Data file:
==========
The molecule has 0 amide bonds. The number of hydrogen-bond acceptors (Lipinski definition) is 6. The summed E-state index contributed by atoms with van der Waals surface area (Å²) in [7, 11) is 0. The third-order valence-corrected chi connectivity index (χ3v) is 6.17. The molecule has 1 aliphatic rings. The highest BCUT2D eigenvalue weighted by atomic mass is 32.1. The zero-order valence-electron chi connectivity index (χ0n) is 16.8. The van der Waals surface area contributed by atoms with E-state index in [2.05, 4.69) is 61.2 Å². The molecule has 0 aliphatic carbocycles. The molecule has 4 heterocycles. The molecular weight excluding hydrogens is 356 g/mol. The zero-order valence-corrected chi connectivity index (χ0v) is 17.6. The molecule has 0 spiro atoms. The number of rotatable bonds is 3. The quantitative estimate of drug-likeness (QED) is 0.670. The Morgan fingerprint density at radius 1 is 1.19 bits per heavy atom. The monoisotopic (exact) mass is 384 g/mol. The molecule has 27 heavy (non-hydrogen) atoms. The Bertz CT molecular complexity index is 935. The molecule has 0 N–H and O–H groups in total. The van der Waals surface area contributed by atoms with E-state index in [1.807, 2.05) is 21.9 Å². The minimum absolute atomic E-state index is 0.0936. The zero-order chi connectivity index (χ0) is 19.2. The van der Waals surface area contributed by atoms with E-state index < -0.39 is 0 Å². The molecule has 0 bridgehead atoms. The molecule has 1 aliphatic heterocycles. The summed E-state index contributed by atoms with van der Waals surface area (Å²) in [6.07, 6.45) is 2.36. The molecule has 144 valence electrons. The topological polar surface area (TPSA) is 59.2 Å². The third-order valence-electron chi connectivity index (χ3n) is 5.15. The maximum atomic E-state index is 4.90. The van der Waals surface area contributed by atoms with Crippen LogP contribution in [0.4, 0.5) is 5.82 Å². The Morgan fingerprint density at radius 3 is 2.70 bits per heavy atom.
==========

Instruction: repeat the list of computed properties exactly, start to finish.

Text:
The molecule has 0 amide bonds. The number of hydrogen-bond acceptors (Lipinski definition) is 6. The summed E-state index contributed by atoms with van der Waals surface area (Å²) in [7, 11) is 0. The third-order valence-corrected chi connectivity index (χ3v) is 6.17. The molecule has 1 aliphatic rings. The highest BCUT2D eigenvalue weighted by atomic mass is 32.1. The zero-order valence-electron chi connectivity index (χ0n) is 16.8. The van der Waals surface area contributed by atoms with E-state index in [2.05, 4.69) is 61.2 Å². The molecule has 0 aliphatic carbocycles. The molecule has 4 heterocycles. The molecular weight excluding hydrogens is 356 g/mol. The zero-order valence-corrected chi connectivity index (χ0v) is 17.6. The molecule has 0 spiro atoms. The number of rotatable bonds is 3. The quantitative estimate of drug-likeness (QED) is 0.670. The Morgan fingerprint density at radius 1 is 1.19 bits per heavy atom. The monoisotopic (exact) mass is 384 g/mol. The molecule has 27 heavy (non-hydrogen) atoms. The Bertz CT molecular complexity index is 935. The molecule has 0 N–H and O–H groups in total. The van der Waals surface area contributed by atoms with E-state index in [1.807, 2.05) is 21.9 Å². The minimum absolute atomic E-state index is 0.0936. The zero-order chi connectivity index (χ0) is 19.2. The van der Waals surface area contributed by atoms with E-state index < -0.39 is 0 Å². The molecule has 0 bridgehead atoms. The molecule has 1 aliphatic heterocycles. The summed E-state index contributed by atoms with van der Waals surface area (Å²) in [6.07, 6.45) is 2.36. The molecule has 144 valence electrons. The topological polar surface area (TPSA) is 59.2 Å². The third-order valence-electron chi connectivity index (χ3n) is 5.15. The maximum atomic E-state index is 4.90. The van der Waals surface area contributed by atoms with Crippen LogP contribution in [0.4, 0.5) is 5.82 Å². The Morgan fingerprint density at radius 3 is 2.70 bits per heavy atom.